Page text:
Enter your mobile number or email address below and we'll send you a link to download the free Kindle App. Then you can start reading Kindle books on your smartphone, tablet, or computer - no Kindle device required.
To get the free app, enter your mobile phone number.
God's Battalions: The Case for the Crusades Paperback – November 9, 2010
|New from||Used from|
Wiley Summer Savings Event.
Save up to 40% during Wiley's Summer Savings Event. Learn more.
Frequently Bought Together
Customers Who Bought This Item Also Bought
From Publishers Weekly
Copyright © Reed Business Information, a division of Reed Elsevier Inc. All rights reserved. --This text refers to the Hardcover edition.
“At last, a convincing, balanced book on the Crusades, far from the recent unsophisticated and ideological diatribes against them as “A Bad Thing.” Rodney Stark demonstrates that the Crusades were neither unprovoked nor colonialist. Here is yet another rich and readable book from this thoughtful and distinguished author.” (Jeffrey Burton Russell, author of A History of Heaven and Paradise Mislaid)
“An excitingly readable distillation of the new, revisionist Crusades historiography.” (Booklist (starred review))
“There is much to be learned here. Filled with fascinating historical glimpses of monks and Templars, priests and pilgrims, kings and contemplatives, Stark pulls it all together and challenges us to reconsider our view of the Crusades.” (Publishers Weekly)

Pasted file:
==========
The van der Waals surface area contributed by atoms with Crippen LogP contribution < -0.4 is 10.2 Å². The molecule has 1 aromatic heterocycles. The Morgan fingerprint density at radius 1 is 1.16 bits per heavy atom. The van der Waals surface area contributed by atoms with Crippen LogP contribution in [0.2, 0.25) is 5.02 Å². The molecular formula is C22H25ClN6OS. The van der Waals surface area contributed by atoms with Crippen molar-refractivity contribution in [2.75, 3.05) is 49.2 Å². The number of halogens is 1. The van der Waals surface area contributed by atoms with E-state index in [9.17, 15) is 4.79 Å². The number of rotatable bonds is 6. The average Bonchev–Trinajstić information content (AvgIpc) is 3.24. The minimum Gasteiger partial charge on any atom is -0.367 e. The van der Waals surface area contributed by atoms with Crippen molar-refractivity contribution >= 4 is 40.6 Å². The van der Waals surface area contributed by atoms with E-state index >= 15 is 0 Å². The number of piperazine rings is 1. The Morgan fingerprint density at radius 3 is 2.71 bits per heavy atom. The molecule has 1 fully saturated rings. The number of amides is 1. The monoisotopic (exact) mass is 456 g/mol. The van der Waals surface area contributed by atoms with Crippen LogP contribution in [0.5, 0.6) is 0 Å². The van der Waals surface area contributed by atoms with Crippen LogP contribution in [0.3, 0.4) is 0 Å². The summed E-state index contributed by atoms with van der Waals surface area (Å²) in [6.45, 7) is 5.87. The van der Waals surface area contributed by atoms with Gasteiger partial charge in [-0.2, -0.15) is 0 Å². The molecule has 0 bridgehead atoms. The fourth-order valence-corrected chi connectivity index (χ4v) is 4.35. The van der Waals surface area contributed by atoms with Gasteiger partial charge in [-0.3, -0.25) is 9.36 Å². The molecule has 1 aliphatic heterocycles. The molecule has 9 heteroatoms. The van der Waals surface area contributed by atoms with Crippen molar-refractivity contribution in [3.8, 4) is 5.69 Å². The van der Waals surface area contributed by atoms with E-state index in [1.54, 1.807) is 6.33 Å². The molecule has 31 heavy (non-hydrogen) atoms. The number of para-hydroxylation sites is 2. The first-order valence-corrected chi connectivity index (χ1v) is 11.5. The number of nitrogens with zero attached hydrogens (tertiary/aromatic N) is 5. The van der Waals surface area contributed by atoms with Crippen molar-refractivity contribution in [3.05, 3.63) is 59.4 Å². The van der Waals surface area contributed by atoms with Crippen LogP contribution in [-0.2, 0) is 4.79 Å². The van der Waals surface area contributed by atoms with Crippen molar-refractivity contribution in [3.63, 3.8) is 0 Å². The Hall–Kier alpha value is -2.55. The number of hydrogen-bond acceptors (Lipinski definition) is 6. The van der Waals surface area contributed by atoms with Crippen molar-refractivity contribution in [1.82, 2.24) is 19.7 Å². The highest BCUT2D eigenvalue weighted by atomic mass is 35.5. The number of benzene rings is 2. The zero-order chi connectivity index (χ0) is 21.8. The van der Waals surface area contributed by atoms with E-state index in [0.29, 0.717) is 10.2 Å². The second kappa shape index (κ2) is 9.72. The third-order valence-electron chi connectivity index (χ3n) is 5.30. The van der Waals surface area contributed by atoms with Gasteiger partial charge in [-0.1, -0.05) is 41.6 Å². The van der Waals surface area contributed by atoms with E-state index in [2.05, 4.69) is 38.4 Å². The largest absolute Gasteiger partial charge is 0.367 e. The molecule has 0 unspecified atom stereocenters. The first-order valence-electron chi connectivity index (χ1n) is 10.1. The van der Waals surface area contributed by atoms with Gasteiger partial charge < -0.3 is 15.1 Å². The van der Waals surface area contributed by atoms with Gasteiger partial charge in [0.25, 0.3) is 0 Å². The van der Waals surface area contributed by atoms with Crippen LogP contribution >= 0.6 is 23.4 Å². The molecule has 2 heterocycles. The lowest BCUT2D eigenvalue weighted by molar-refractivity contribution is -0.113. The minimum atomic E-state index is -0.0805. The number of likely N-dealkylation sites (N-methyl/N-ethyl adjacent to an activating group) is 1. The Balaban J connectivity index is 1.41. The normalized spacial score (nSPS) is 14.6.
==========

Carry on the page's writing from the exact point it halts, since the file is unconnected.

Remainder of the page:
“[Stark’s] new book, God’s Battalions: The Case for the Crusades, gives historic and sociological evidence for a fresh assessment of the Crusades.” (United Methodist Reporter)
“[Stark] wants to challenge the prevailing television pundit-level misunderstanding of the Crusades, and in this, his accessible, enjoyably argued book succeeds.” (Christianity Today)
“Award-winning author and sociologist Rodney Stark humbly goes to war against the many politically correct myths surrounding the history of the Crusades in this well-researched and easy-to-read academic masterpiece. Stark proves himself once again as a historical myth-buster.” (CBN.com, A+ rating)
“[Stark] makes the case [for the crusades] with admirable frankness and flair.” (The Catholic Thing)
“Rodney Stark turns what we ‘know’ about history on its head.” (Relevant Magazine)
“Stark’s style is clear and direct. He sets the pace of narrative masterfully...The result is a good read...Christian readers should welcome Stark’s affirmation of the best in scholarship, both old and new, and his willingness to argue a controversial position.” (Christian Scholar’s Review)
“Stark’s wonderfully readable prose and politically incorrect conclusions... point us to the question—Will 21st-century infiltration lead to surrender or revival?—on which Europe’s future hinges.” (The World Magazine)
“[God’s Battalions] rewards a careful reading, and not only because the story itself is sogripping, with tales of courage and desperation, outsized characters, and fate of cultures hanging in the balance. …Masterful… sets the record straight.” (National Catholic Register)
“[God’s Battalions] avoid[s] the black-and-white nonsense of current secular thinkers, who condemn the Crusades as part of their condemnation of the Catholic Church and of much later Western imperialism. …Stark demonstrate[s] a more sophisticated view of history, religion and culture.” (Catholic San Francisco)